A revival of Gothic style to fit modern purposes. Celebrated medieval heritage of Britain. Purity and authenticity of religious buildings echoed in a political palace. Wanted to combat the cheap urban developments being created at that time. Older gothic styles had honesty and authentic quality. The layout of the rooms keeps it modern, however.

Eiffel Tower
Build for the Great Exhibition in Paris, it was meant to create a unifying, utopian atmosphere with Paris as the cultural center. Iron framework shows the forward-thinking of France, and at the top of the tower, there are inscriptions that say how far other cities are away from paris – the cultural captial of the world.

Guaranty Building
Truly modern architecture, meant for the urban landscape. Steel interior with terra cotta curtain-wall exterior – cheap and simple. Regularity of windows – all very urban, commercial, and industrial in style. Severe. Form follows function. Thus simplifying architecture in urban areas and redefining city life for many.

Casa Milla
Art nouveau – an attempt to create a utopian society through a oneness with nature in a very sterile, urban world. Architecture became more like sculpture than building. Rooms within the building are almost cell-like, thus alluding to a united and organic synergy of people in an ideal world. A look of erosion and ancient-ness about the work also shows the timelessness of humanity and life.

Seagram Building
Van Der Rohe
Also an attempt to redefine city life. Seagram building is in Iternational style – build for its geometrical stability, glass exterior under a steel skeleton, and its high-rise skyscraper style. Also left a pedestrian plaza, to add some beauty and social atmosphere to the otherwise very sterile urban world.

An attempt to create a utopian society by finding a oneness with nature through organic architecture. Building made specific to its site – waterfall going under a cantalievered floorplan, the rocks quarried on site. The idea of the hearth = another utopian claim. It is what unites people, according to Wright, so he included it in a lot of his designs, including this one.

AT&T Building
Postmodern Architecture == revives past ideals in a more modern setting. In this case, the use of the pediment looking like a seventeenth-century bedpost or drawer handle adds a blast-from-the-past flavor to the building. Form no longer follows function. Form adds to appeal of the building. Use of negative space to create beauty.

Da Vinci: Last Supper (1495)
Van Eyck: Arnolfini Wedding (1435)
Durer: Four Horsemen of the Apocalypse (1500)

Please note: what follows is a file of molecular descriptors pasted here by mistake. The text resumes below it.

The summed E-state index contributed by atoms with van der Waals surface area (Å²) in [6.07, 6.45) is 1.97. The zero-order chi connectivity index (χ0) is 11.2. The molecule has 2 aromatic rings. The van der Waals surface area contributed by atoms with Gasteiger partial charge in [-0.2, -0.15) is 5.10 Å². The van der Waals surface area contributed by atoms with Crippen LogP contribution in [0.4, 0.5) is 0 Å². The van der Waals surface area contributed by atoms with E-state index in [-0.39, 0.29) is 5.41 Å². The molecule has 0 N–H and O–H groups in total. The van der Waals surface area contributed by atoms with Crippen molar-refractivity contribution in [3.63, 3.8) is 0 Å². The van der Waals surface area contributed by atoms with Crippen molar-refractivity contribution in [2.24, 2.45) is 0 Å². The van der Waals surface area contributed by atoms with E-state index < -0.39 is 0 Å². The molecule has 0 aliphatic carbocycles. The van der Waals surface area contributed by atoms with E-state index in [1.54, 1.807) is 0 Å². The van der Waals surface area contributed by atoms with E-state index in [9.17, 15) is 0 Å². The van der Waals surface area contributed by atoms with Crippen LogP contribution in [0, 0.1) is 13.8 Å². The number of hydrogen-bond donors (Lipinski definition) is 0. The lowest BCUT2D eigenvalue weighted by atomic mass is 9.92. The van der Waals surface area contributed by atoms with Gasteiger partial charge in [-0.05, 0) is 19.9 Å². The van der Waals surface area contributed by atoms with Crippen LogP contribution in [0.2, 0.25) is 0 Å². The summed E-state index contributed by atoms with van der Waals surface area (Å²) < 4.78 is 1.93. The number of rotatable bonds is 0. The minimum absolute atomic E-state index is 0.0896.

Daumier: Rue Transonian (1834)
Warhol: Maralyn Diptych (1960)
Monet: Rouen Cathedral (1895)
Duchamp: Bicycle Wheel (1913)
Pollock: Number 1, 1950 (1950)

Da Vinci: Last Supper
Fresco: Use of great skill and mastery to complete. Long, arduous process. Thus, it didn't last forever. Instead was replaced by oil paints, which were a lot more user-friendly. The medium contributed to the work's meaning because it showed the timelessness of religious belief. The work was engrained into the wall.

Van Eyck: Arnolfini Wedding
Oil Paint: Good to use for rich color and detail, both of which were really embraced by Van Eyck. Northern Renaissance's realism of particulars and deep Christian Symbolism demanded a medium that allowed for minute detail. Oil paint also gave artists a chance to change their work after it was already on the canvas.

Durer: Four Horsemen of the Apocalypse
Print Medium: Wood Cut. Reqired a great deal of mastery and was replaced by etching and later silkscreen and lithographs. The wood cut allowed for the work to be reproduced in print material, thus allowing for the media to read and understand the work. Durer was a master at shading and detail within the woodcut, so the work is rich in meaning and depth.

Daumier: Rue Transonian
Print Medium: Lithographs. Much easier than other print mediums because it allowed for the artist to draw with a wax crayon in the same manner as a pencil. Rather than cutting out parts you don't need, trying to etch thins into difficult metal, or working with acids, all that was needed was oil, water, ands.

Warhol: Maralyn Diptych
Print Medium: Silkscreen. Excellent choice for Warhol because his intention was to show the timelessness of pop culture. Maralyn's face is reproduced endlessly; mass production reigns rampant in today's society and Warhol is playing off of this concept. Shows the dominance of pop culture in people's lives, and how easy access is for the buying public to get involved in the fame and commonality.

Duchamp: Bicycle Wheel
Readymades: Dada was a short-lived artistic movement that embraced nihilism and anti-art movements. Bicycle wheel demands its medium because it is a found object made into an artistic piece simply through its name. It also was a precursor to mobile art, because of its movable quality. But above all else, it represented Dada beliefs in freedom from society's definition of art and finding aesthetics in common subjects. This movement was short- lived because it became difficult to completely embrace the idea of anti-art in such an artistic world.

Pollock: Number 1, 1950
Gestural Painting: Pollock was unique in his medium because his medium involved the actual gestures involved with painting his works. He combined performance art with visual art. The splashes and dribbles of paint are mere echoes of where Pollock once was painting; a visual record, of sorts, of an artistic endeavor. This adds to the meaning of abstract expressionism because it is not just the art, but the purpose of the art and how it is made that makes it art.